The fascinating story of acoustics in Morsani Hall
Next time you take in a concert or opera in Morsani Hall, also take in the acoustical secrets that hide in plain sight–the doors, the interior chambers between the lobby and the hall, and the cavity at the top of the theater. All of them work in their own orchestra of acoustic perfection that makes an evening in Morsani Hall one of unforgettable, incredible sound.
Take a behind-the-scenes tour of the Straz Center, and you will find design marvels camouflaged as everyday objects: a seat back, a bare floor, a slightly-discolored seam separating Morsani Hall from Ferguson Hall.
These seemingly insignificant – or merely decorative – details belie the meticulous planning that started the moment a world-class performing arts center became a reality for Tampa.
“The people involved in conceiving the Straz Center wanted the best,” says Mike Chamoun, director of production services and veteran of The Straz since the day it opened. “They were very clear in their desire to deliver the very best performing arts center possible. So, they got the best.”
In the case of acoustical design, the best was Artec Industries, led by famed acoustician Russell Johnson, whose inspiring creativity forged some of the world’s most celebrated modern performing arts venues. Johnson, who died at 83 in 2007, joined the original team of planners and designers tasked with creating a state-of-the-art modern facility for Tampa.
Johnson and the Artec team planned the sound capabilities of the mainstage concert hall around the classic European design, knowing that the hall would host grand opera and the multi-tonal needs of full symphony orchestras. They included a foam “acoustical seam” to be incorporated in the foundation of the building and running up through the walls between Morsani and Ferguson so that sound would absorb in the foam seam before leaking into the other concert hall, contaminating the performances. This detail explains why audiences at the Carolina Chocolate Drops show in Ferguson Hall cannot hear the thunderous applause of the audience next door in Morsani at the end of the Itzhak Perlman concert.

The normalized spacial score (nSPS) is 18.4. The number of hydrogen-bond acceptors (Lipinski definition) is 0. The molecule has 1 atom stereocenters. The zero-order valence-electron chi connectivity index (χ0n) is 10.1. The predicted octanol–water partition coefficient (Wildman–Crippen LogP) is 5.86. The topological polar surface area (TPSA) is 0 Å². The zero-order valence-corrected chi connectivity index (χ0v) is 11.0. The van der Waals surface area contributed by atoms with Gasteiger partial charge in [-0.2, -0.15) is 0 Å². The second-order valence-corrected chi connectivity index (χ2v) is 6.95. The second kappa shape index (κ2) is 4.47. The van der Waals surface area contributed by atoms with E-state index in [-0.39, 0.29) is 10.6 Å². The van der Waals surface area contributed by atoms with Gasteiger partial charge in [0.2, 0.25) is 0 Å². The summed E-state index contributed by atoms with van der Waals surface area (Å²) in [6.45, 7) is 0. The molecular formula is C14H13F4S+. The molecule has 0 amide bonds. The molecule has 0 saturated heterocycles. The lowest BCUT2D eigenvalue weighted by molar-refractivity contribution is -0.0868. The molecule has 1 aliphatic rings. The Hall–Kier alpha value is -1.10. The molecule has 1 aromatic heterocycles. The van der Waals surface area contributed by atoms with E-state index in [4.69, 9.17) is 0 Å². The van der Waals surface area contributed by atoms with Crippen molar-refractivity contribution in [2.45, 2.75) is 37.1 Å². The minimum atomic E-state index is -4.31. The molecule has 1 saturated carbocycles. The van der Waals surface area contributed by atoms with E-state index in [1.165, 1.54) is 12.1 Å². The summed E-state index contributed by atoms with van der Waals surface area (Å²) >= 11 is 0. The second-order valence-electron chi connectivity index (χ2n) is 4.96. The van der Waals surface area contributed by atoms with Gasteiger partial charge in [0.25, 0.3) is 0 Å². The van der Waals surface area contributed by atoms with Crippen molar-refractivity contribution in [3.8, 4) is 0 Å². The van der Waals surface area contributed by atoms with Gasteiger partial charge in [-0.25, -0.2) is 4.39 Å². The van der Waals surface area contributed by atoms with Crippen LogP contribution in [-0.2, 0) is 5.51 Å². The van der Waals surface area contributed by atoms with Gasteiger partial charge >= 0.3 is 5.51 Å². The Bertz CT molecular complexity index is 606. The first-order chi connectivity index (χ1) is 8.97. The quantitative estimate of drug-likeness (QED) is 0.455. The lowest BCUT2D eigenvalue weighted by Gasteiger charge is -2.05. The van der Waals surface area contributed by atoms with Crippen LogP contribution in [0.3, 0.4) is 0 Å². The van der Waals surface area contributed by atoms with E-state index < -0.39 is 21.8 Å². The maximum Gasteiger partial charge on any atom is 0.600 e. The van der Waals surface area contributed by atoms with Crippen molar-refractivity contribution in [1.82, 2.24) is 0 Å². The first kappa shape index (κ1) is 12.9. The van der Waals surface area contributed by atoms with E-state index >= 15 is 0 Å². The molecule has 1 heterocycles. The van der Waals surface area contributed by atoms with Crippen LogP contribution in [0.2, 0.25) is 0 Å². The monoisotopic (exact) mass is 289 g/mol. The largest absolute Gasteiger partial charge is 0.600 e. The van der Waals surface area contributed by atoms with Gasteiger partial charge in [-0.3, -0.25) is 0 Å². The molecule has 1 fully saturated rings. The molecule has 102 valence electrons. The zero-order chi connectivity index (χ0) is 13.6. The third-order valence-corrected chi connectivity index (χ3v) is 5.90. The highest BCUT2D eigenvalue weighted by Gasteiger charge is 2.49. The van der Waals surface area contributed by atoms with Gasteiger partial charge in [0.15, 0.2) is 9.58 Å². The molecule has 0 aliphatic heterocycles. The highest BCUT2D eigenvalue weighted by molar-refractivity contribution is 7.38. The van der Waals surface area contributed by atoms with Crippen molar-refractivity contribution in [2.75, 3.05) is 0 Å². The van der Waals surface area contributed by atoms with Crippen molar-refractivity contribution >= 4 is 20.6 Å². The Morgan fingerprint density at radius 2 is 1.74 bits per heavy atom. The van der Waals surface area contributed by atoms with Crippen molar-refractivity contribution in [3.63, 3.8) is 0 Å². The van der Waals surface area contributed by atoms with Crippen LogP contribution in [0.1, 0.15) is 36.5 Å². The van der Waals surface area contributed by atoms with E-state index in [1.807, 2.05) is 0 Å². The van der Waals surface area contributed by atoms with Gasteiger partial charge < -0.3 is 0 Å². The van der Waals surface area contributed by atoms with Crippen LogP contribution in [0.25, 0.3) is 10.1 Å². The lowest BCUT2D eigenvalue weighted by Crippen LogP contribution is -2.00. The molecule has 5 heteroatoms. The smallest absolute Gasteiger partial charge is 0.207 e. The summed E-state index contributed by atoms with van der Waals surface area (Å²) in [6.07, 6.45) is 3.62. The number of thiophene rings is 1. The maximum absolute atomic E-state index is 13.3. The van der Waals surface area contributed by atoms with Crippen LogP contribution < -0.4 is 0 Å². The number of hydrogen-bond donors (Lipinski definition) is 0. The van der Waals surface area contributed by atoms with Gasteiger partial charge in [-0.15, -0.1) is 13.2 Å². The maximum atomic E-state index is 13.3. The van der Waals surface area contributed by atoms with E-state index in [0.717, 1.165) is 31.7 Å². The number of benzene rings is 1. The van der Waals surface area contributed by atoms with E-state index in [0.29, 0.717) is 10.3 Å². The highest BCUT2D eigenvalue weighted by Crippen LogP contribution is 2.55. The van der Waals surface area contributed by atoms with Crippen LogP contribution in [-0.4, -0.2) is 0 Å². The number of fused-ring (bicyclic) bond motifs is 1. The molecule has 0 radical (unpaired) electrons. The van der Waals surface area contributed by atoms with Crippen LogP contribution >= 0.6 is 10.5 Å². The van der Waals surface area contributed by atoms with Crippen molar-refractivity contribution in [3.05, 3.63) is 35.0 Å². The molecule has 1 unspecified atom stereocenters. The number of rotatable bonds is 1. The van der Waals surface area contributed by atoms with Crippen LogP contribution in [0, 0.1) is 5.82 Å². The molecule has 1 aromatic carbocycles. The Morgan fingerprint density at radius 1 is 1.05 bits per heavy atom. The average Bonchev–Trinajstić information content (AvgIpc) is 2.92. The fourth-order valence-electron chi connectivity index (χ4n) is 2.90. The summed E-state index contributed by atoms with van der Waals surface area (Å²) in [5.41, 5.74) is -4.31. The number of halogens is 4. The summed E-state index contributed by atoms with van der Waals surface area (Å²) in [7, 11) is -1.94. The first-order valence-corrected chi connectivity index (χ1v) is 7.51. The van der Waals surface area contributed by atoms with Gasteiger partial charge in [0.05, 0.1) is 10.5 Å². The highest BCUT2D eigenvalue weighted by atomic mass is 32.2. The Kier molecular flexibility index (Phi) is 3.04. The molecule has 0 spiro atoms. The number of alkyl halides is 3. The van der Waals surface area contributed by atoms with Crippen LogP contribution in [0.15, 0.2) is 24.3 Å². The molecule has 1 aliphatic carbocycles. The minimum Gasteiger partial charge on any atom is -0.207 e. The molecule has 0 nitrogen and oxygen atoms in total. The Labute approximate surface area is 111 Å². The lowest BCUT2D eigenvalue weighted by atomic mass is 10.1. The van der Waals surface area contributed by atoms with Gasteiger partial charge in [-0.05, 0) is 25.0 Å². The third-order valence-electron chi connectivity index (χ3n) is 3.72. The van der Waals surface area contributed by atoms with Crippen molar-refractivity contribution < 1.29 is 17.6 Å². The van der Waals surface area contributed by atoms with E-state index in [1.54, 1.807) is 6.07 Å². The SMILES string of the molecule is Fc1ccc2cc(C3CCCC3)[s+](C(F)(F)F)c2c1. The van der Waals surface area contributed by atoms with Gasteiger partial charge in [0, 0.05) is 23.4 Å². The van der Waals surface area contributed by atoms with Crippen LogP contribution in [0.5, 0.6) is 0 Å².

“Even down to the bricks,” Chamoun adds. “Construction sand was poured into the three holes of every single brick laid to make this hall.” The sand prevents sound from circling inside the holes and dissipating. In fact, the driving concept was to hold the energy of the sound inside the hall, engulfing audiences inside the sound, giving them the sensation of sitting with the musicians or the musicians sitting among them.
“The whole room is the orchestra. There is no typical ‘shell’ on stage that has to be moved, as you find with most multi-purpose halls. The acoustical shell is the hall itself,” Chamoun says. “There is no carpeting to dampen the sound. The curtains hanging up can retract to the attic or come down to dampen the echo for amplified shows. Wood is the best acoustical background for sound, so that is why the seats are wood. As you move up the tiers, the seat backs get taller to capture sound properly and keep patrons in the proper posture for best listening capability.”
The crowning glory in Morsani Hall usually goes unnoticed by audiences: the 18-panel acoustical canopy, or cloud, suspended over the audiences’ heads. The panels adjust to fine-tune the hall for the specific performance: opera has different acoustic needs than a cellist and accompanist or a Broadway show. “The canopy changes the sound image,” says Chamoun. “The entire design creates an incredible sound feeling that is rarely matched anywhere else in the world.”
In the professional performing arts world, the acoustical purity of Morsani Hall garnered a reputation that precedes it. “We’re one of the largest theaters in the country,” Chamoun says, “and we hear all the time about how coming to perform here is like going on vacation. It’s a luxury hall but it’s accessible to everyone. The very best seats for music are in the third tier, that’s where the best sound collects thanks to these acoustics.”